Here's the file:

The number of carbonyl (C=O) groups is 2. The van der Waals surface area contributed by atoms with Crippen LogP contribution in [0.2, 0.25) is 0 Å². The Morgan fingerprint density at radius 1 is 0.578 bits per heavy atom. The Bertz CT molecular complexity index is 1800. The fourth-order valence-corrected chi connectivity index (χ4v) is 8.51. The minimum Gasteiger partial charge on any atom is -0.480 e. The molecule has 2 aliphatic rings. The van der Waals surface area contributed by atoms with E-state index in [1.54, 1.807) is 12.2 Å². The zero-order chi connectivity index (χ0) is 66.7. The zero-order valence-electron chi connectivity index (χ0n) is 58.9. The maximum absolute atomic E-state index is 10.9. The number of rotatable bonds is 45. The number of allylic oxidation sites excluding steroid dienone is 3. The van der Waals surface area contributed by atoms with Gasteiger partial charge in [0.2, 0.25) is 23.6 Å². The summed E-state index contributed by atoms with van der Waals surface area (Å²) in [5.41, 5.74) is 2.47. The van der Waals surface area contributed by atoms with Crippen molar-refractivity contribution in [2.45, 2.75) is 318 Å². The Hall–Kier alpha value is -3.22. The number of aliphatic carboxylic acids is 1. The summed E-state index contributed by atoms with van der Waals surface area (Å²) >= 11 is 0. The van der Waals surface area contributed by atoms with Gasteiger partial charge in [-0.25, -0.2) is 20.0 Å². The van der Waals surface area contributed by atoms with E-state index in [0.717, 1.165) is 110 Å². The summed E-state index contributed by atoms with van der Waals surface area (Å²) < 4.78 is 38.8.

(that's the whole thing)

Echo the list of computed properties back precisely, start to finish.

The number of carbonyl (C=O) groups is 2. The van der Waals surface area contributed by atoms with Crippen LogP contribution in [0.2, 0.25) is 0 Å². The Morgan fingerprint density at radius 1 is 0.578 bits per heavy atom. The Bertz CT molecular complexity index is 1800. The fourth-order valence-corrected chi connectivity index (χ4v) is 8.51. The minimum Gasteiger partial charge on any atom is -0.480 e. The molecule has 2 aliphatic rings. The van der Waals surface area contributed by atoms with E-state index in [1.54, 1.807) is 12.2 Å². The zero-order chi connectivity index (χ0) is 66.7. The zero-order valence-electron chi connectivity index (χ0n) is 58.9. The maximum absolute atomic E-state index is 10.9. The number of rotatable bonds is 45. The number of allylic oxidation sites excluding steroid dienone is 3. The van der Waals surface area contributed by atoms with Gasteiger partial charge in [0.2, 0.25) is 23.6 Å². The summed E-state index contributed by atoms with van der Waals surface area (Å²) in [5.41, 5.74) is 2.47. The van der Waals surface area contributed by atoms with Crippen molar-refractivity contribution in [2.45, 2.75) is 318 Å². The Hall–Kier alpha value is -3.22. The number of aliphatic carboxylic acids is 1. The summed E-state index contributed by atoms with van der Waals surface area (Å²) >= 11 is 0. The van der Waals surface area contributed by atoms with Gasteiger partial charge in [-0.25, -0.2) is 20.0 Å². The van der Waals surface area contributed by atoms with E-state index in [0.717, 1.165) is 110 Å². The summed E-state index contributed by atoms with van der Waals surface area (Å²) < 4.78 is 38.8.